Note: traffic laws in much of the world are nonexistent or ignored…traffic just “flows”…the only way you’re going to survive is to “go with the flow”…don’t make sudden changes of direction or stops, and you’ll be OK. When local folks see a “farang” (foreigner) they not only known to be extra careful of you, but they also get a real kick out of seeing someone willing to travel like they do, rather than in the back of taxi.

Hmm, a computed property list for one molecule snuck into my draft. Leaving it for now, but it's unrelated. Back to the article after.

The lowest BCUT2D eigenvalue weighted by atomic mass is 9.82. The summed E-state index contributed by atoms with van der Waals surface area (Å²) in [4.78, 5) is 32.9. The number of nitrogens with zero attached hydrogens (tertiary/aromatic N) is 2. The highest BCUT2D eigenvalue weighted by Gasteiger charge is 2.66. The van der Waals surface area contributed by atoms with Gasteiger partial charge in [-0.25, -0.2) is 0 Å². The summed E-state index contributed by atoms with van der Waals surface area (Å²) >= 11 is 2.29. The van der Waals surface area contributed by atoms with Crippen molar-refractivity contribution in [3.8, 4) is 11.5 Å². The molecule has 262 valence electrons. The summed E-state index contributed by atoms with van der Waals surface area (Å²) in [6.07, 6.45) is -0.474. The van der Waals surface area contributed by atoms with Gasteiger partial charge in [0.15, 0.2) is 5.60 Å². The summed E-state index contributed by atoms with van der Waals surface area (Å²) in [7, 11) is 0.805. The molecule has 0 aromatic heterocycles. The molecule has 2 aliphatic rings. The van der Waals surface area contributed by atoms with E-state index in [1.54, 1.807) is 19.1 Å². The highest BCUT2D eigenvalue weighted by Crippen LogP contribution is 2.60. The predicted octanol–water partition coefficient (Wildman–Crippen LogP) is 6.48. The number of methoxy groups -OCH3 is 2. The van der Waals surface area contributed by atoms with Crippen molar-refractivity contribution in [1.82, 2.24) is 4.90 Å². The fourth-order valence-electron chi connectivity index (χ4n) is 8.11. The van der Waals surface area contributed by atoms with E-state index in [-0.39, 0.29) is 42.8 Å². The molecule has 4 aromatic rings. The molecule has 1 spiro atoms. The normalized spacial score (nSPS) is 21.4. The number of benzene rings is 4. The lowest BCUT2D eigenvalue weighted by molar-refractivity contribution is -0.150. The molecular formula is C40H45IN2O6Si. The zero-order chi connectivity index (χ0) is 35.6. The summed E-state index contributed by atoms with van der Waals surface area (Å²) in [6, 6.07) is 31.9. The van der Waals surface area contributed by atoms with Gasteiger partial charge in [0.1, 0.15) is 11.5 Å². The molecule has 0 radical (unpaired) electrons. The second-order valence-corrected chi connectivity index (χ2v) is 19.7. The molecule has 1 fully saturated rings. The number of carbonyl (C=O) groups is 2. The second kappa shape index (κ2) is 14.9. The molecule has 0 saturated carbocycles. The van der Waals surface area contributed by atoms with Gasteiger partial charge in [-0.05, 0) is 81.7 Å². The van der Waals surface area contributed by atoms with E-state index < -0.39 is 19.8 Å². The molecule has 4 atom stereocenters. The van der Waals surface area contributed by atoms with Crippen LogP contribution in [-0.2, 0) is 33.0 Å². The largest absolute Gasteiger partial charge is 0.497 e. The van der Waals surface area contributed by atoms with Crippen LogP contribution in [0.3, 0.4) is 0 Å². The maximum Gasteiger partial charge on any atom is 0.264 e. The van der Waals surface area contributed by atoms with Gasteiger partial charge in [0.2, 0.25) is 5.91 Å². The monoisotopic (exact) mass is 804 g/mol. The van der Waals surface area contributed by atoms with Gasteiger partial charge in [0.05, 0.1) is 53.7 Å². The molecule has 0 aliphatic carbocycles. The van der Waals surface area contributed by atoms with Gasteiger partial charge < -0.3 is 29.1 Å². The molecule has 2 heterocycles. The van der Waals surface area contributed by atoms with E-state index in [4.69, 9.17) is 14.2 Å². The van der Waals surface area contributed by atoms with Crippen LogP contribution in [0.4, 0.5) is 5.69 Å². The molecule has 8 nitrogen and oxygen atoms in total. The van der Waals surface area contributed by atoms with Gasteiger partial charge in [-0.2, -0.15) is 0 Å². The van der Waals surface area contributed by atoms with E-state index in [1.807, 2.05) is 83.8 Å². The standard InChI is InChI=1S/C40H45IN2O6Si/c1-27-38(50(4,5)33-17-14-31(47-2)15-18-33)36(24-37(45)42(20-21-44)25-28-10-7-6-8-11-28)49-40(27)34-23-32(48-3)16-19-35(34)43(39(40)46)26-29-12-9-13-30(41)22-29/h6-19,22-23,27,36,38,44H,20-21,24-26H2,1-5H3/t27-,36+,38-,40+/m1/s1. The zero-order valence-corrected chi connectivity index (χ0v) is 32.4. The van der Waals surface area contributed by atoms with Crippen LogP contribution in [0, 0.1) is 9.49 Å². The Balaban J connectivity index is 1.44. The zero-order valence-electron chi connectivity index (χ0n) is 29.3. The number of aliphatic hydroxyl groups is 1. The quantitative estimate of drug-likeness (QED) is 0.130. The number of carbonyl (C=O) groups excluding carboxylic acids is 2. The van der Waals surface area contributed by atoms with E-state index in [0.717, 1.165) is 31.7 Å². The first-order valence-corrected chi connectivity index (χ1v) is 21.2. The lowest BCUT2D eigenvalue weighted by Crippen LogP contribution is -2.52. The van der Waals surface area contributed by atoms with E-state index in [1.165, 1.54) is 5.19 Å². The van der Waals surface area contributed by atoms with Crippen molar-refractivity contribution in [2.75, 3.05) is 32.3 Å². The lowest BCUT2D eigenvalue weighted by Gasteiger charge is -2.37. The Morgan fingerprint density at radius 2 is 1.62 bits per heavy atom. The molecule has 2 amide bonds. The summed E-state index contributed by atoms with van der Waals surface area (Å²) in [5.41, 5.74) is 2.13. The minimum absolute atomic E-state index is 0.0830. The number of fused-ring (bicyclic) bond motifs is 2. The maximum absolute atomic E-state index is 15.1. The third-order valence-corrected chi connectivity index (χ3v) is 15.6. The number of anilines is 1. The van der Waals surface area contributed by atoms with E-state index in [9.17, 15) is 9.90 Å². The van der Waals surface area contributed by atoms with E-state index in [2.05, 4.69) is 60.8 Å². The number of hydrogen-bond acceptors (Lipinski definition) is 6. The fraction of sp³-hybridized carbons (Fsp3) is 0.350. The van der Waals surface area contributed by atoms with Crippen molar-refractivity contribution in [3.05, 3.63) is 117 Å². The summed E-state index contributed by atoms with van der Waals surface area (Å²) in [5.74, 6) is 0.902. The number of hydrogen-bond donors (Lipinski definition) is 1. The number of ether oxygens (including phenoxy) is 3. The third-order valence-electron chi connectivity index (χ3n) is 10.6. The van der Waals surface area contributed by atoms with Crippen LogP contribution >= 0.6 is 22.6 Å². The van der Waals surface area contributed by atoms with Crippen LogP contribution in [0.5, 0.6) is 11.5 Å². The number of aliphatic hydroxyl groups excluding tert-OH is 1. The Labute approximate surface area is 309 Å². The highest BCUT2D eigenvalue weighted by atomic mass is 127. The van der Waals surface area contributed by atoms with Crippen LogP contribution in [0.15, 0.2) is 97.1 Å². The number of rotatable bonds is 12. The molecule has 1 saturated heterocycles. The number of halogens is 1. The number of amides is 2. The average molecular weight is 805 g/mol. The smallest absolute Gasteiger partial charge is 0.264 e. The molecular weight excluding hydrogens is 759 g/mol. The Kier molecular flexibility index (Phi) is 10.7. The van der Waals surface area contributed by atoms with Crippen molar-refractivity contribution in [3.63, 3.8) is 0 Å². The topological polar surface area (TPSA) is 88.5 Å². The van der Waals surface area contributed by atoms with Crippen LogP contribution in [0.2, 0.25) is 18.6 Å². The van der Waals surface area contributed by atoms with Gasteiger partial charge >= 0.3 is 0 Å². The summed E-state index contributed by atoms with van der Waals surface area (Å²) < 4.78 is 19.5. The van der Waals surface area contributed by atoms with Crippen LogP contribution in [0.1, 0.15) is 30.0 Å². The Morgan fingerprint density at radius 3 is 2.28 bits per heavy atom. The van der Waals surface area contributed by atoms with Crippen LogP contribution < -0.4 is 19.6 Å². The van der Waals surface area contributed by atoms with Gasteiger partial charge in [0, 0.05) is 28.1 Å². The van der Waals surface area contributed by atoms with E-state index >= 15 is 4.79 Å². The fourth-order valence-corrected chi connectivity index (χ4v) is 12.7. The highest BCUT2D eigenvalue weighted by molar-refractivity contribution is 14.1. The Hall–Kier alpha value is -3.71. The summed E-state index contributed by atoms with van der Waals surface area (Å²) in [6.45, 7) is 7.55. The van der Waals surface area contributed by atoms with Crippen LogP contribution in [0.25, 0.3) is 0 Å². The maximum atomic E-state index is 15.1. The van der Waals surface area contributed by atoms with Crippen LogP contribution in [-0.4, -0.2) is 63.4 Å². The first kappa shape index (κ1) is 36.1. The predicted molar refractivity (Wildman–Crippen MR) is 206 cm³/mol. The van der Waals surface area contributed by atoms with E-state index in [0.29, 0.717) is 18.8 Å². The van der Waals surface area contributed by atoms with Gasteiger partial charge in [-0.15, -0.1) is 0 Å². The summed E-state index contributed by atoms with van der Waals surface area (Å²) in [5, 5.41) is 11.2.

If you need to buy gas don’t pass up the typical “Johnny Walker” gas station…this is how fuel is sold in places like Cambodia…”real” gas stations are few and far between, so don’t hesitate to get some from a place like this. If by chance you are riding an older 2 stroke model which requires an oil gas mix…the “attendant” no matter how young he or she is, will know which kind of fuel you need. Oh, and if you need real Johnny Walker Scotch, it will probably be a bit harder to find than gasoline…

Photo courtesy of  Theresa Vernetti